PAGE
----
Simple solution

It\’s impossible to keep your personal information private on a social networking site. We need stronger privacy protections

It\’s entirely possible to keep your information private. Don\’t join.

Dim bulb.

11 comments on “Simple solution

  1. Ahem…Mr. Worstall did I see that you had rubbed shoulders with the hoi polloi in the form of Lord Willoughby De Broke . By strange and slightly unsettling coincidence that very man has a letter in the Telegraph . It is a commendable letter actually concerning the necessity of referendums if treaties are to be signed binding future voters .

    Oh on Face book … oh alright then

  2. Hmmn. Not sure I like that argument much.

    “Bothered by police roadblocks where they search you and ask for your papers? Don’t go out then.”

  3. Interesting problem here: People want to use Facebook, MySpace, Google, Twitter etc, but they don’t want ad agencies etc mining their profiles and posts. The costs of hosting such sites is very small per person/post/tweet, but it is not free, hence Facebook, MySpace, Google, Twitter etc need $billions of revenue to cover their costs (never mind make profits for their owners). How else can they make money? The obvious one would be to make the sites subscription funded, with a promise not to obtain revenue from any other source. The question is, how many users would pay for using these sites?

    It’s a bit like financial advice: many people do not want to pay a fee for it, but can you trust commission funded advice?

  4. I don’t know why people enter their real dates of birth, and the article linked to by Tim complains about being asked for gender and ethnicity – well the provision of these isn’t mandatory.

    But each site should conform to the law, it should have a clear privacy policy (that mustn’t be changed ad hoc without notice) and a reasonable complaints procedure. There should be a remedy if the site flouts the law. The user should not have to jump through hoops to cancel his membership. We should educate people about the risks of putting their personal information online.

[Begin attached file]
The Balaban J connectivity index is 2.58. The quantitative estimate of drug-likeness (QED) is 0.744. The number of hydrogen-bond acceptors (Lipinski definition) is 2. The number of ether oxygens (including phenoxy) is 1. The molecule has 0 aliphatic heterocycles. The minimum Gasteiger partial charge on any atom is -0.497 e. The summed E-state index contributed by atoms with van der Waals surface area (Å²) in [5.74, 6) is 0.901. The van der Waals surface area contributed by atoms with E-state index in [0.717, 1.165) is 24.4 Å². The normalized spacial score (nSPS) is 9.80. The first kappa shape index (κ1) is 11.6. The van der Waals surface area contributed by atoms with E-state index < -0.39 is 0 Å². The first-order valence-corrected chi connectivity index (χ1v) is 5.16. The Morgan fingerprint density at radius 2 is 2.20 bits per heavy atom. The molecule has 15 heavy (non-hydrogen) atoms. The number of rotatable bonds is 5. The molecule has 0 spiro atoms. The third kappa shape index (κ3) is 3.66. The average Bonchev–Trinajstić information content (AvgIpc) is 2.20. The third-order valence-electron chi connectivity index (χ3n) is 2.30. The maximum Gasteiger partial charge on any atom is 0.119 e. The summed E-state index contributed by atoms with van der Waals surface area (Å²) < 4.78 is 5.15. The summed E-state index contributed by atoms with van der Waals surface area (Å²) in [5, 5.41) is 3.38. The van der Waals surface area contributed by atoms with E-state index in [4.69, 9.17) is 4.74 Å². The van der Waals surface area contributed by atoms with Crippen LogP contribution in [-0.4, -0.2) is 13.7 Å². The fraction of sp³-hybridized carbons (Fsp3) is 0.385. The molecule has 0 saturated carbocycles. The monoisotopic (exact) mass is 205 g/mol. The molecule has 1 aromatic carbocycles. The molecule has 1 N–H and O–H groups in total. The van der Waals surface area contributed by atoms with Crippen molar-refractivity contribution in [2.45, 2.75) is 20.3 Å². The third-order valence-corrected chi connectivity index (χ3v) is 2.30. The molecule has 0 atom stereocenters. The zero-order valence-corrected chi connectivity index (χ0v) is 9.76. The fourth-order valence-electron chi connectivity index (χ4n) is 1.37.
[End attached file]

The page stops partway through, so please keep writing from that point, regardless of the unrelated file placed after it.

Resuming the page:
All reasonable stuff, I think.

    Tim adds: “not have to jump through hoops to cancel his membership”

    That I agree with. I’ve been trying to cancel my Facebook account for months. There seems to be no way to do it.

  5. “Hmmn. Not sure I like that argument much.

    “Bothered by police roadblocks where they search you and ask for your papers? Don’t go out then.”…”

    There’s surely a difference between being able to move about and being able to use a pointless piece of vanity software?

  6. > There’s surely a difference between being able to move about and being able to use a pointless piece of vanity software?

    Yes! With Facebook there’s no need to go outside.

  7. “and being able to use a pointless piece of vanity software?”

    That’s only one step away from using the words “socially useful”.

  8. There is a huge difference between restrictions on one’s liberty imposed by the State and those voluntarily imposed upon oneself by participation in consensual activities against societal sanction. By joining Facebook, which is intrinsically oriented towards individual identity (what better metaphor for the self than one’s face?) one necessarily gives up a degree of herd anonymity. The extent to which one can blur or mask that exposure is the mark of well-designed software, but it is not the responsibility of the State to guarantee it. Facebook’s Beacon feature was a dumb-shit idea. It was excoriated. They changed it. Problem solved. The moron in marketing who came up with the idea should have had his thumbs broken and then been fired, along with the entire chain of useless wankers who OK’d it, but that is where it stops.

    If you don’t know someone well, don’t have them as a friend on Facebook. If you don’t want everyone to be privy to the drivelling of your incontinent stream of consciousness, don’t have a Twitter account. Not hanging out your dirty washing for all to see has been a basic precept of civil society for millennia. The answer to every little niggle that life throws your way is not to get some useless-mouth politician passing a law.

    And anyone who uses the definite article with ‘hoi polloi’ (especially in a catachrestic form) has outed himself as a member. But we knew that already.

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